Helping our pollinators: what comes after ‘No Mow May’


In our beekeeping business, we try to follow the most recent science and the latest best practices to maintain the health of our honeybee colonies and other pollinators.

“No Mow May” is a concept that encourages homeowners to avoid mowing plants that provide nectar and pollen for many pollinators during the month of May when spring flowers are blooming on lawns. Pollinators include bees, butterflies, birds (including hummingbirds), moths, beetles, and more. No Mow May is a catchy concept that brings attention to pollinators’ need for forage. That need becomes more urgent in subsequent summer months.

By now, we all recognize the critical importance of pollinators for much of our food supply.

There is usually a lot of forage available during late April, May, and June, barring severe weather events like drought, freezes, and torrential downpours (The hard freeze on May 18, 2023 devastated the food sources for pollinators for weeks. The summer-long drought created a “dearth” of food resources in 2022 that proved difficult for pollinators.)

Spring pollinator food sources include flowering trees like maples, locust, basswood, and fruit trees; woody shrubs like serviceberry and sumac; and low growing plants like dandelions and planted flowers.

Some homeowners dislike the “No Mow May” idea because they dislike the “unkempt” appearance of a lawn that is not mown. By the third week of May, most of the lawn flowers have gone, so mowing can resume with suggested modifications noted below.

As the season progresses, food for pollinators can become scarce since there are often fewer plants blooming later in the summer. When the weather is hot and dry, flowers may have little nectar and pollen. Plus, a closely cropped area of grass is a food desert for pollinators. With that in mind, there are several things we can do to help pollinators throughout the entire summer season.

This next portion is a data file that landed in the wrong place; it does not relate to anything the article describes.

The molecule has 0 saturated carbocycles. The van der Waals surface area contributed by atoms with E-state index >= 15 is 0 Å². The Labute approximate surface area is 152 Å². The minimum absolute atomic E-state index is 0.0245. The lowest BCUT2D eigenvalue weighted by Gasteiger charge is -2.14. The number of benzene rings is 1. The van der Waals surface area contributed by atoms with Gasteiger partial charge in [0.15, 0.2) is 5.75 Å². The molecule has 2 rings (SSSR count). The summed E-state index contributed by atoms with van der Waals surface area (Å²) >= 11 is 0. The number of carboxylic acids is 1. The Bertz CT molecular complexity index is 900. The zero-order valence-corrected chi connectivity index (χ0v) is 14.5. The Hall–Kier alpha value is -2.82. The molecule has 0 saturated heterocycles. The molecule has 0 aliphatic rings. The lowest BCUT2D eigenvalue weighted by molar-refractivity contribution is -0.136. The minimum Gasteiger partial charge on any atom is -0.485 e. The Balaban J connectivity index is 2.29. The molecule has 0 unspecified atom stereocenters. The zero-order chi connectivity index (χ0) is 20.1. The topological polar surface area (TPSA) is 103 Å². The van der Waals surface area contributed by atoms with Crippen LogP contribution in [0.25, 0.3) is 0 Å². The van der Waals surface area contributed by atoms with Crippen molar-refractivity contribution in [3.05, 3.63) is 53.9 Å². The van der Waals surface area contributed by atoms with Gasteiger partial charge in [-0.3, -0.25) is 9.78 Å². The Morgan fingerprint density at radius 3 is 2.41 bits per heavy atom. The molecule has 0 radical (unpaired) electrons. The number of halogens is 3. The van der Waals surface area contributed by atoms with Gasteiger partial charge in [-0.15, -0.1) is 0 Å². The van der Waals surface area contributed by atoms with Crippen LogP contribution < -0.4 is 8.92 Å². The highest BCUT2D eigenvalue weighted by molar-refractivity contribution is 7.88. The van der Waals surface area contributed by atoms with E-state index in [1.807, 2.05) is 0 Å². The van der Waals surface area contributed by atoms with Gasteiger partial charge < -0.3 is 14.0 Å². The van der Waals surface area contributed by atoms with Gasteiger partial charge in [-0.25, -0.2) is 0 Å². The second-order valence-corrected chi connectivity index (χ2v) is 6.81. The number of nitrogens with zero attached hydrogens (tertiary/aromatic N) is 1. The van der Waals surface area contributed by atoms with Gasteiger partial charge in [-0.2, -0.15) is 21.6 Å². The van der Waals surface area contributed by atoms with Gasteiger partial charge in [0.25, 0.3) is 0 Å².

These ideas help pollinators and require less work and less expense – a win-win!

  1. Do not use pesticides, especially insecticides and fungicides, on flowering trees or lawn and garden plants, especially when they are blooming. Even some “organic” pesticides are harmful to pollinators, so read the label before buying. Many insecticides are powerful poisons. Some are so potent that one teaspoon can kill 1.5 billion bees. Some insecticides do not break down right away; they can build up in soil and water, harming pollinators for months or years after they are applied. They also end up in our food chain.
  2. Recognize that many commercial name-brand “turf builder” fertilizer products contain insecticides. If you need fertilizers that have no pesticides, our own Lawes Ag Service in Brandon has both mineral and organic kinds.
  3. Mow your lawn but mow a little less frequently. Research at UMass Amherst on this very subject found that mowing every two weeks was more helpful to pollinators than mowing every week and better than mowing every three weeks. Biweekly mowing will help pollinators without leaving an “unkempt” yard to which many homeowners today object. This also prevents tall grass that can be home to ticks.
  4. Increase the mower deck height to about three inches to allow low-growing flowering plants like white clover to bloom even with mowing. Many pollinators love white clover and, as a legume, its roots enrich soil by fixing nitrogen from the air.
  5. Avoid mowing along the edges of yards or woods to allow taller plants to flower there. If they must be mown, wait until after the first frost in the fall.
  6. A grass lawn is a desert to pollinators. Don’t worry about a having few flowering plants that some people call “weeds!”
  7. Grow pollinator gardens and save the trees and shrubs that help pollinators. Here are a couple of useful resources on plants that provide food for pollinators:

Fred Putnam, Jr. is the owner of Country Blossoms Honey in Brandon

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